This is the first article in a multipart series on science careers in India. In Part 1, we document the improved career opportunities, especially for Indian nationals returning from training stints in the United States and Europe, that have resulted from India's increased investment in science and technology research. In Part 2 we will look at the challenges of doing research in India.
Seated in his office on the third floor of the newly constructed biological sciences building at the Indian Institute of Science (IISc), Bangalore, theoretical ecologist and assistant professor Vishwesha Guttal expresses quiet satisfaction about the way his career is developing. "I have got the infrastructure, lab space, computers, and highly motivated people working with and around me," he says.
Anyone wanting to return and work in India can get a job in one of the institutes and universities because there are many new openings.
Much like the systems he studies, Guttal's career has so far been nonlinear. He earned his master's degree at the Indian Institute of Technology (IIT), Kanpur, specializing in condensed matter and statistical physics. His inclination toward biology was evident in his master's project: the statistical physics of self-organized traffic flow in ant colonies. After that, he went to the United States, enrolling in a Ph.D. program at the Ohio State University in Columbus and working for a while on magnetoresistance in disordered materials. Midway through the second year of his Ph.D., however, he traded disordered chunks of matter for lakes and other complex ecosystems, studying their nonlinear dynamics with Ciriyam Jayaprakash as part of a National Science Foundation-funded biocomplexity project. For his postdoc, Guttal moved to the laboratory of Iain Couzin in the Department of Ecology and Evolutionary Biology at Princeton University to study self-organized movement in animal groups, returning to the interest that had drawn him to research years before.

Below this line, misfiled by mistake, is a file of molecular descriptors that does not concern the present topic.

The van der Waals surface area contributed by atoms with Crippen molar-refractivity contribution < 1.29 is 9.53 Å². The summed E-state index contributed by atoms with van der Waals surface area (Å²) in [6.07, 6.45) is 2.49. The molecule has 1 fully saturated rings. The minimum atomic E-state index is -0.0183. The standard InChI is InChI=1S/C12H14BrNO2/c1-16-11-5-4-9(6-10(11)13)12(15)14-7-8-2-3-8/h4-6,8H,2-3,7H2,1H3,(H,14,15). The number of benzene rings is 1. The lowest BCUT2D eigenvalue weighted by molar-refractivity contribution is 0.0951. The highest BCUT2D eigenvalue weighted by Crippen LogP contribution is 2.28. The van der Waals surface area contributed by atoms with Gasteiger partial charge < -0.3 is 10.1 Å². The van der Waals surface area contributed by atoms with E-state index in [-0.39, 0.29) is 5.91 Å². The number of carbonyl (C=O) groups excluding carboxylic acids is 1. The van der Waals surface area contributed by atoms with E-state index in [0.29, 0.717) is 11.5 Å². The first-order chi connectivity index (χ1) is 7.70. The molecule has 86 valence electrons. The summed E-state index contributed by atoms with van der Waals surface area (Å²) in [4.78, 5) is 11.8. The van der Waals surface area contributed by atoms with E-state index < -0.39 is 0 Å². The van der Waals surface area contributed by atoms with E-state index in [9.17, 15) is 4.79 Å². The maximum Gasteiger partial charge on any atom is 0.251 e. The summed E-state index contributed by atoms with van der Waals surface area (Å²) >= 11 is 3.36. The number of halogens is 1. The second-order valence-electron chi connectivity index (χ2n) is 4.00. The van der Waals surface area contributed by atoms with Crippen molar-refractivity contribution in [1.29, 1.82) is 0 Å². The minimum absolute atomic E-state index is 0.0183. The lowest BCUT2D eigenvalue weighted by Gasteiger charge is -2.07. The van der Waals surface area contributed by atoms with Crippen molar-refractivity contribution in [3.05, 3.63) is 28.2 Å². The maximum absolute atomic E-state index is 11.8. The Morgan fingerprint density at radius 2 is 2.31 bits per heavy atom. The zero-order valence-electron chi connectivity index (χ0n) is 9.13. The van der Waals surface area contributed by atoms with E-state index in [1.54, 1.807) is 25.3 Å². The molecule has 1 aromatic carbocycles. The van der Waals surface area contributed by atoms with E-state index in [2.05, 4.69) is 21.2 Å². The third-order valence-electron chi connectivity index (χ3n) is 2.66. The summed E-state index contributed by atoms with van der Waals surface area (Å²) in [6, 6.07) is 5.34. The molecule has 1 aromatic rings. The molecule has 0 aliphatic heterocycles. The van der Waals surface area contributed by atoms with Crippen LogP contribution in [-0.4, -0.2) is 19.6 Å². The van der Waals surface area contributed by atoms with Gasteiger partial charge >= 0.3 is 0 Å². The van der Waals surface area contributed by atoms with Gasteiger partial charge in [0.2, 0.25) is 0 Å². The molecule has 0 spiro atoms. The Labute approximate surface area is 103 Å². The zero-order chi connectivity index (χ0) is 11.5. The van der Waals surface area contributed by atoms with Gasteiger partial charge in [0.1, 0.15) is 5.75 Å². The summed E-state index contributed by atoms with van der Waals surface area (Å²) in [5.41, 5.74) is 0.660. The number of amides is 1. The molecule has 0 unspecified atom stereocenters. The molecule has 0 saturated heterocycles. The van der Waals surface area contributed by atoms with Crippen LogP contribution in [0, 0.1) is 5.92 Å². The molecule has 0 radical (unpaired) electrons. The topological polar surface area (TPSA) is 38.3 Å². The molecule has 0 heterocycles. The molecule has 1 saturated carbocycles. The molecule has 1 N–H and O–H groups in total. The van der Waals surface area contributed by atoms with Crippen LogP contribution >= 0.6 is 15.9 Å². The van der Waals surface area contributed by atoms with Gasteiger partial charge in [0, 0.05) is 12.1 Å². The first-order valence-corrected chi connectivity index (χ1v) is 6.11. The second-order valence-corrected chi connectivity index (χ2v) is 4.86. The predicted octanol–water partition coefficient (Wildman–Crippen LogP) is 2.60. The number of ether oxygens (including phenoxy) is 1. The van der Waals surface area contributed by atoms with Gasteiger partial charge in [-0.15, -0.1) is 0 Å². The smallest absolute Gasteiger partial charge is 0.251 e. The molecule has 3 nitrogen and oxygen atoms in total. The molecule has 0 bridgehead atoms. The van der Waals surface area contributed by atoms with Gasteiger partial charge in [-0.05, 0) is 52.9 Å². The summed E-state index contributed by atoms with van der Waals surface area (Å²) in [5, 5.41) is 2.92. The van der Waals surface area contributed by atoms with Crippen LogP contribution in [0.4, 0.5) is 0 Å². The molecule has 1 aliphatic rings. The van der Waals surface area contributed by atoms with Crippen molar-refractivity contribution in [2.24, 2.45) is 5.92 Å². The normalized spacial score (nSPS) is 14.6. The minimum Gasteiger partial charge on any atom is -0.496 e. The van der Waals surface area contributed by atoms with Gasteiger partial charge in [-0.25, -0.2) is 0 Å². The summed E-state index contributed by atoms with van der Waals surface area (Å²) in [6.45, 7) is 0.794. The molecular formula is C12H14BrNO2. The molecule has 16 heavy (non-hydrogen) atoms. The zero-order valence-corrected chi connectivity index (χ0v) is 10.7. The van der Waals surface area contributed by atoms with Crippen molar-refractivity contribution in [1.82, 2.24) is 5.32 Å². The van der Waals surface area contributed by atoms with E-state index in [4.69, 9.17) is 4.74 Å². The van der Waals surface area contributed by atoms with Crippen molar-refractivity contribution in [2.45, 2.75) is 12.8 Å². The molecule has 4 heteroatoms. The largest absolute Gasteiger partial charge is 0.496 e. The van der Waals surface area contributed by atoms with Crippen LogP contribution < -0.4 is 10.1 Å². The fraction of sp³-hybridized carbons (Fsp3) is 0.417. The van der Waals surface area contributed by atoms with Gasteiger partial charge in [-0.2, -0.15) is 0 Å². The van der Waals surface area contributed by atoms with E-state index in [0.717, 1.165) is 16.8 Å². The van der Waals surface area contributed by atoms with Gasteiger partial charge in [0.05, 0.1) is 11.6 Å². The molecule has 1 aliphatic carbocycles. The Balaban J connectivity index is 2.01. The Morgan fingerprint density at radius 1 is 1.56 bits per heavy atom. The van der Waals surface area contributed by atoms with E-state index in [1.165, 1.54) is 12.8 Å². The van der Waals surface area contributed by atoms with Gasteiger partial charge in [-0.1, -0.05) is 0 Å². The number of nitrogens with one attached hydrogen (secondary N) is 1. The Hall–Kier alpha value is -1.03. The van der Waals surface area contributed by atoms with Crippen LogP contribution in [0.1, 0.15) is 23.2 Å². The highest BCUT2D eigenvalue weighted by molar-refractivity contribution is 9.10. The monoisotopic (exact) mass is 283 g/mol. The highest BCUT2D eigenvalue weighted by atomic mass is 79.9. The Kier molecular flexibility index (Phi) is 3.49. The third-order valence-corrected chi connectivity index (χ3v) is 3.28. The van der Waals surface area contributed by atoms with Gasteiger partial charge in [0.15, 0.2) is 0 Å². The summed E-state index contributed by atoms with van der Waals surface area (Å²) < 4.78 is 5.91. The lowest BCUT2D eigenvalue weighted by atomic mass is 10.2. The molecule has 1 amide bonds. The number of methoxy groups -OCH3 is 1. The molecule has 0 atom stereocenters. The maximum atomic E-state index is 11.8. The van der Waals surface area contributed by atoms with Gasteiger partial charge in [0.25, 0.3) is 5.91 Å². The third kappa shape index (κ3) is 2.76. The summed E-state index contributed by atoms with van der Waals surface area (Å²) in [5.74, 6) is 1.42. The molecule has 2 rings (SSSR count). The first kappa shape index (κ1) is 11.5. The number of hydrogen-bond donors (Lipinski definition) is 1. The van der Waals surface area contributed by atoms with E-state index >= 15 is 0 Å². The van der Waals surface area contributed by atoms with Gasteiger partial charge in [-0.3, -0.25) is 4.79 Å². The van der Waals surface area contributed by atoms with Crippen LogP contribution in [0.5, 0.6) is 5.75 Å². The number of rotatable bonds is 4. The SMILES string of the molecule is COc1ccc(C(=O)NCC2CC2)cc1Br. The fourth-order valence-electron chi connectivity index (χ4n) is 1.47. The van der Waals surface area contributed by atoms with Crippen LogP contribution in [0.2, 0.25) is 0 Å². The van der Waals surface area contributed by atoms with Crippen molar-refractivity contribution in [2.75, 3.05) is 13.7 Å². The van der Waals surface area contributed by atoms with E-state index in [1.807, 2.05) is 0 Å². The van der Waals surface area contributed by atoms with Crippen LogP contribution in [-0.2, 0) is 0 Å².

"It was never my intention to stay in the U.S.," Guttal says—so after the postdoc, he applied for assistant professorship positions at several institutions in India, received offers from three, and selected IISc for a research environment that he describes as rich, diverse, and friendly to interdisciplinary work like his.
A destination of choice
Guttal's successful return was made possible by the recent, dramatic expansion of India's research infrastructure. About 15 years ago the Indian government began expanding research institutions and creating new ones, boosting employment opportunities for scientists, and creating a range of new fellowship options.
Very recently, India's science budget has been less healthy, but this recent downturn follows a period of intense growth. According to India's planning commission, the science allocation in the 12th 5-year plan, which covers 2012 to 2017, is nearly three times as large as that in the 11th plan, which covered 2007 to 2012. This new spending has allowed the Indian government to establish many new scientific institutions, including five new Indian Institutes of Education and Research (IISERs), a new National Institute of Science Education and Research, nine new IITs (there were seven before), and 28 new Central Universities. (Previously there were 25). Old, established institutes such as the IITs, the Tata Institute of Fundamental Research (TIFR), and the IISc have expanded by about 30% overall. Many other new research and teaching institutes are planned, and these should provide even more opportunities for well-trained, competent scientists working in a wide variety of disciplines.